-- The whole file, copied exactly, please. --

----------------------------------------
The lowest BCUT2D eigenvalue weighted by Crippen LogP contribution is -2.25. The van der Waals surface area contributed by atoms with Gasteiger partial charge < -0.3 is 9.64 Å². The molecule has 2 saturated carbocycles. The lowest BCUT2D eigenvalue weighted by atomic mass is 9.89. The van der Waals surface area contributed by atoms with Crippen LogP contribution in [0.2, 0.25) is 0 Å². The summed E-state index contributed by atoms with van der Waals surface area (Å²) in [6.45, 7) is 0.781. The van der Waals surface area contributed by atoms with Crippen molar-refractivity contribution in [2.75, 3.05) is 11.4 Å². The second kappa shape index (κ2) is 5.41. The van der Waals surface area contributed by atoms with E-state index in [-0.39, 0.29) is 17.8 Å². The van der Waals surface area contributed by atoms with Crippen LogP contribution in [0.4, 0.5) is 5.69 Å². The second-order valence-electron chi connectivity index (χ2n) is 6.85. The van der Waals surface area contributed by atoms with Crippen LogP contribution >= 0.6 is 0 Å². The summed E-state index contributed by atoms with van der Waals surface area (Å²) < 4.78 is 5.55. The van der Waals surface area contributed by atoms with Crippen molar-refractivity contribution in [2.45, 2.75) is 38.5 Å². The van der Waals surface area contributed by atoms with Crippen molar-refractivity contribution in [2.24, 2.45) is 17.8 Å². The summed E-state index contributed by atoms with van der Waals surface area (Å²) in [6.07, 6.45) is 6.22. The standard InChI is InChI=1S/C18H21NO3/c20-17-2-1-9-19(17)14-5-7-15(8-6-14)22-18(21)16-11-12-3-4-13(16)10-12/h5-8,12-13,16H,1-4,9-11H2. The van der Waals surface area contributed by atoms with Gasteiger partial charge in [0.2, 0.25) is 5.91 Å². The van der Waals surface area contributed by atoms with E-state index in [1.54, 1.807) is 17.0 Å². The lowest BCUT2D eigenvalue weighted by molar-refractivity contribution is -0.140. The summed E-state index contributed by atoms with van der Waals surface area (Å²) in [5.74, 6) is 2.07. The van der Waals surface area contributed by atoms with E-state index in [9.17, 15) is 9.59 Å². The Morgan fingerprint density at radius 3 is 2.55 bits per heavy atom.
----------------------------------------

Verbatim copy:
The lowest BCUT2D eigenvalue weighted by Crippen LogP contribution is -2.25. The van der Waals surface area contributed by atoms with Gasteiger partial charge < -0.3 is 9.64 Å². The molecule has 2 saturated carbocycles. The lowest BCUT2D eigenvalue weighted by atomic mass is 9.89. The van der Waals surface area contributed by atoms with Crippen LogP contribution in [0.2, 0.25) is 0 Å². The summed E-state index contributed by atoms with van der Waals surface area (Å²) in [6.45, 7) is 0.781. The van der Waals surface area contributed by atoms with Crippen molar-refractivity contribution in [2.75, 3.05) is 11.4 Å². The second kappa shape index (κ2) is 5.41. The van der Waals surface area contributed by atoms with E-state index in [-0.39, 0.29) is 17.8 Å². The van der Waals surface area contributed by atoms with Crippen LogP contribution in [0.4, 0.5) is 5.69 Å². The second-order valence-electron chi connectivity index (χ2n) is 6.85. The van der Waals surface area contributed by atoms with Crippen LogP contribution >= 0.6 is 0 Å². The summed E-state index contributed by atoms with van der Waals surface area (Å²) < 4.78 is 5.55. The van der Waals surface area contributed by atoms with Crippen molar-refractivity contribution in [2.45, 2.75) is 38.5 Å². The van der Waals surface area contributed by atoms with Crippen molar-refractivity contribution in [2.24, 2.45) is 17.8 Å². The summed E-state index contributed by atoms with van der Waals surface area (Å²) in [6.07, 6.45) is 6.22. The standard InChI is InChI=1S/C18H21NO3/c20-17-2-1-9-19(17)14-5-7-15(8-6-14)22-18(21)16-11-12-3-4-13(16)10-12/h5-8,12-13,16H,1-4,9-11H2. The van der Waals surface area contributed by atoms with Gasteiger partial charge in [0.2, 0.25) is 5.91 Å². The van der Waals surface area contributed by atoms with E-state index in [1.54, 1.807) is 17.0 Å². The lowest BCUT2D eigenvalue weighted by molar-refractivity contribution is -0.140. The summed E-state index contributed by atoms with van der Waals surface area (Å²) in [5.74, 6) is 2.07. The van der Waals surface area contributed by atoms with E-state index in [9.17, 15) is 9.59 Å². The Morgan fingerprint density at radius 3 is 2.55 bits per heavy atom.